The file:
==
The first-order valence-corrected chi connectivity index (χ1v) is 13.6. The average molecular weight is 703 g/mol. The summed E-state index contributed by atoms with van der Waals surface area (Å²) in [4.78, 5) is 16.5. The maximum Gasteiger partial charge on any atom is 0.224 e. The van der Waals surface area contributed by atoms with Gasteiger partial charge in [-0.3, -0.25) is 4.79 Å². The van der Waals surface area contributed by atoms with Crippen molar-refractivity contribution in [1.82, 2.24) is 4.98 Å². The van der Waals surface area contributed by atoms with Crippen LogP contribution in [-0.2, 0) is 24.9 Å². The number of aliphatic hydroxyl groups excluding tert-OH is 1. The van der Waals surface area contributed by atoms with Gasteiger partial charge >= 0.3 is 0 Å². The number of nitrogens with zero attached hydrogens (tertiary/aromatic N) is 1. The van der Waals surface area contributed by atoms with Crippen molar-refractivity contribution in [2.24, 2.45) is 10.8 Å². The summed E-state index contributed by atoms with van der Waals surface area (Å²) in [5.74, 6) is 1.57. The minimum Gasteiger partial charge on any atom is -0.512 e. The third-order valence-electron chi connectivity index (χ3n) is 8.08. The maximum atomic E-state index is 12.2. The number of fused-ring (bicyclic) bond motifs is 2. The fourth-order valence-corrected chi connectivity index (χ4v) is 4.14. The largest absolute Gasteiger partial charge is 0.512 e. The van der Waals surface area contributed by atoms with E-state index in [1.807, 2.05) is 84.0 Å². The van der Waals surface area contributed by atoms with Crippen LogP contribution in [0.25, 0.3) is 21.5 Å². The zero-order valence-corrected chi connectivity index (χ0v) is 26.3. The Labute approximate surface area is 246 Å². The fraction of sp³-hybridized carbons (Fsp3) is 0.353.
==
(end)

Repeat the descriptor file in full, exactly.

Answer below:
The first-order valence-corrected chi connectivity index (χ1v) is 13.6. The average molecular weight is 703 g/mol. The summed E-state index contributed by atoms with van der Waals surface area (Å²) in [4.78, 5) is 16.5. The maximum Gasteiger partial charge on any atom is 0.224 e. The van der Waals surface area contributed by atoms with Gasteiger partial charge in [-0.3, -0.25) is 4.79 Å². The van der Waals surface area contributed by atoms with Crippen molar-refractivity contribution in [1.82, 2.24) is 4.98 Å². The van der Waals surface area contributed by atoms with Crippen LogP contribution in [-0.2, 0) is 24.9 Å². The number of aliphatic hydroxyl groups excluding tert-OH is 1. The van der Waals surface area contributed by atoms with Gasteiger partial charge >= 0.3 is 0 Å². The number of nitrogens with zero attached hydrogens (tertiary/aromatic N) is 1. The van der Waals surface area contributed by atoms with Crippen molar-refractivity contribution in [2.24, 2.45) is 10.8 Å². The summed E-state index contributed by atoms with van der Waals surface area (Å²) in [5.74, 6) is 1.57. The minimum Gasteiger partial charge on any atom is -0.512 e. The third-order valence-electron chi connectivity index (χ3n) is 8.08. The maximum atomic E-state index is 12.2. The number of fused-ring (bicyclic) bond motifs is 2. The fourth-order valence-corrected chi connectivity index (χ4v) is 4.14. The largest absolute Gasteiger partial charge is 0.512 e. The van der Waals surface area contributed by atoms with E-state index in [1.807, 2.05) is 84.0 Å². The van der Waals surface area contributed by atoms with Crippen LogP contribution in [0.25, 0.3) is 21.5 Å². The zero-order valence-corrected chi connectivity index (χ0v) is 26.3. The Labute approximate surface area is 246 Å². The fraction of sp³-hybridized carbons (Fsp3) is 0.353.